The Importance of Being Eco-Conscious on a Boat. Working as a charter captain, I see a huge variety of sunscreens and body products. I like to read what’s on the front and then look at the back. It’s absolutely incredible that some brands that we perceive as being very good for us and the environment include poisonous chemicals.
That experience led me to conduct a lot of research and choose Stream2Sea since their founder, chemist Autumn Blum, creates totally, truly reef-friendly products. She’s also a scuba diver like me, and I trust her, her natural ingredients, extensive testing, and research.
It is essential for boaters to be aware of toxic chemicals in products they use onboard daily since all of those ingredients end up directly back in the ocean through gray water emissions. More and more, boaters are becoming aware that it’s not only the chemicals in sunscreen but also the products they put on their bodies that can harm the environment. Shampoo, conditioner, body wash, hand sanitizer, and lotion – can all contain harmful ingredients.
It irritates me greatly that sunscreens and body products routinely feature words on the front of the bottle that can be misleading and downright untruthful. Words like “natural, reef safe, environmentally friendly” don’t have much to do with the list of ingredients on the back of the bottle. Turn it over, and check for yourself. Even when products call themselves “reef safe“ or “ocean-friendly“, the astute boater needs to read a bit further and recognize some toxic active ingredients listed on the back.
Believe it or not, most of our favorite sunblock brands contain chemicals that can severely increase corals’ chances of bleaching, disrupt their DNA and reproduction, and hinder their growth. These chemicals also disrupt the endocrine and reproductive systems of other marine animals. It’s worth mentioning that these ingredients, while they do protect our skin from the sun, aren’t healthy for humans either.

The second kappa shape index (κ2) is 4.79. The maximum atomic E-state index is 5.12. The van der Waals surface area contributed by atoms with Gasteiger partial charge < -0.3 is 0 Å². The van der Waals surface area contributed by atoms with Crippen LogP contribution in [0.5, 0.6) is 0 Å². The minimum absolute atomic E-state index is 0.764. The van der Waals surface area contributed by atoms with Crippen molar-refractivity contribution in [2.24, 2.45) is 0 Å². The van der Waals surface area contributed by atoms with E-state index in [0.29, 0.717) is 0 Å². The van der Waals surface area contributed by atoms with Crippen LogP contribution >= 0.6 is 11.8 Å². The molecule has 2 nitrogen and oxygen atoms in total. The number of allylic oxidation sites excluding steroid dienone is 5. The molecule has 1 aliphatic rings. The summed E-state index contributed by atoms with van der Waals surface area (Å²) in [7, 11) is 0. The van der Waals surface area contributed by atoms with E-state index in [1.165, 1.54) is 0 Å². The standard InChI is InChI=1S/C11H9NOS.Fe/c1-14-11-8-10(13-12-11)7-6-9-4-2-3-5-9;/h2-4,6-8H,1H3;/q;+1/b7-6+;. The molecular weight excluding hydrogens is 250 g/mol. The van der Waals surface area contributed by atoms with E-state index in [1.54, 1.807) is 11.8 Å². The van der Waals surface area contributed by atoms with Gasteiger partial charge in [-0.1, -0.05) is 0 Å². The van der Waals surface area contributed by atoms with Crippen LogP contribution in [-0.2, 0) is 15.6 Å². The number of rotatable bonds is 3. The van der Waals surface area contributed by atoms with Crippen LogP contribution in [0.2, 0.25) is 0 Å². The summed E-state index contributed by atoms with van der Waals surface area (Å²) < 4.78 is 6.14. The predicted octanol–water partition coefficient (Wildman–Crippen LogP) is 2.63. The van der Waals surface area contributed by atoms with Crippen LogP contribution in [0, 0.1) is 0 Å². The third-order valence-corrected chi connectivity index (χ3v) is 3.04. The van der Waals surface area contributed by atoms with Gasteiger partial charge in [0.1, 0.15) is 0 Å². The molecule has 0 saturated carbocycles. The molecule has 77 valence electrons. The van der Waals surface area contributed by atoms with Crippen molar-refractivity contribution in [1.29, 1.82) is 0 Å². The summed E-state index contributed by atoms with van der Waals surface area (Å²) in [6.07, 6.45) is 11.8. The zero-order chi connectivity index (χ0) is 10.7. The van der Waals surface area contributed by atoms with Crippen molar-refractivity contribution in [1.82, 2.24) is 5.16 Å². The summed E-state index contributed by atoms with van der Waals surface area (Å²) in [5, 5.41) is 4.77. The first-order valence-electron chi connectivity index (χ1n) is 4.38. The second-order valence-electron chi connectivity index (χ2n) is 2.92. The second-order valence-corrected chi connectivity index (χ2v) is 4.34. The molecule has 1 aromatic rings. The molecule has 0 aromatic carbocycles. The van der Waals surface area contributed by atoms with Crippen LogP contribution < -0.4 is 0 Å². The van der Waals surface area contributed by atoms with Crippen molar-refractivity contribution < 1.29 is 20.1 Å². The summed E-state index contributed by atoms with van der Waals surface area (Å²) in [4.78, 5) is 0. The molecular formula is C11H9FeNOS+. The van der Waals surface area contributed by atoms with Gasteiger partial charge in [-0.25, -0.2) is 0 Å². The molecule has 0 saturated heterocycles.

Sunscreen is a big concern for boaters. Not only do we apply this chemical to our bodies daily if not nearly hourly; it also ends up in the water. Also, spray sunscreens create a lot of overspray which not only finds its way into the water but also makes the boat slick and dangerous. Most boat charter companies prohibit the use of spray sunscreen for that reason.
Try mineral sunscreen instead of chemical sunscreen. The active ingredient in mineral sunscreens is either non-nano zinc oxide or titanium oxide. These sunscreens form more of a “physical barrier” from UV rays and are much safer for the ocean. They may take some getting used to, as they tend to be a bit thicker and can leave a white color on the skin if you use too much. Simply use less and rub it in well!
The active ingredients in chemical sunscreens might be ones you have heard of that are banned in Bonaire, Palau, Hawaii, and the USVI. They are oxybenzone, octinoxate, octisalate, and avobenzone. While these are the main culprits, there are other chemicals that can harm the ocean as well as ourselves.
You can read more about ingredients to avoid here.
The products that we use while boating to moisturize our skin, shampoo, and condition our hair, and body wash also end up directly overboard. That’s why it’s so important that we monitor the ingredients in all products that we use because many labels are misleading. One company has made it so easy to know if the products you are using are truly reef-friendly and biodegradable – Stream2Sea.
There are a few other changes you can make to make life on board more eco-friendly. Don’t bring any single-use items onto the boat. Bring your own water bottle to refill. Bring a few shopping bags (fortunately, some countries have already banned plastic bags or are charging extra for them).
You can use what you learned prepping for this trip as an important lesson, even if you don’t live anywhere near an ocean. What goes in your drain flows to the ocean. Yes, those pollutants are more diluted, but “forever” chemicals and plastics do last forever. Just imagine your home is a boat, and be aware of your impact on our planet!
By Captain Anya Elis: email@example.com